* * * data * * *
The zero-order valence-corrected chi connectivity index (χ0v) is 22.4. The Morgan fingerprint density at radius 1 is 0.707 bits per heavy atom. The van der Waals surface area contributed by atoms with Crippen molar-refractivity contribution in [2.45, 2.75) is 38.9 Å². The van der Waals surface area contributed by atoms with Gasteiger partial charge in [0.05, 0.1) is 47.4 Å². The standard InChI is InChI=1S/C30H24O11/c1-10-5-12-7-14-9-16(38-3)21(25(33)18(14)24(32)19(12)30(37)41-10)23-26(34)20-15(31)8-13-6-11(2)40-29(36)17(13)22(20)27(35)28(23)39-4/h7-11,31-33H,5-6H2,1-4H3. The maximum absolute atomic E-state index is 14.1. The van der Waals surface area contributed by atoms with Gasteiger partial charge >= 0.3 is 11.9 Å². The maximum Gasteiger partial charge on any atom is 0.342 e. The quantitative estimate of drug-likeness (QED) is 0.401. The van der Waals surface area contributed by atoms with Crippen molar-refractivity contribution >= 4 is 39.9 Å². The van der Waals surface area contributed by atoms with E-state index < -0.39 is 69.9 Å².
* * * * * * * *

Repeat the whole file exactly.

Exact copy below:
The zero-order valence-corrected chi connectivity index (χ0v) is 22.4. The Morgan fingerprint density at radius 1 is 0.707 bits per heavy atom. The van der Waals surface area contributed by atoms with Crippen molar-refractivity contribution in [2.45, 2.75) is 38.9 Å². The van der Waals surface area contributed by atoms with Gasteiger partial charge in [0.05, 0.1) is 47.4 Å². The standard InChI is InChI=1S/C30H24O11/c1-10-5-12-7-14-9-16(38-3)21(25(33)18(14)24(32)19(12)30(37)41-10)23-26(34)20-15(31)8-13-6-11(2)40-29(36)17(13)22(20)27(35)28(23)39-4/h7-11,31-33H,5-6H2,1-4H3. The maximum absolute atomic E-state index is 14.1. The van der Waals surface area contributed by atoms with Gasteiger partial charge >= 0.3 is 11.9 Å². The maximum Gasteiger partial charge on any atom is 0.342 e. The quantitative estimate of drug-likeness (QED) is 0.401. The van der Waals surface area contributed by atoms with Crippen molar-refractivity contribution >= 4 is 39.9 Å². The van der Waals surface area contributed by atoms with E-state index < -0.39 is 69.9 Å².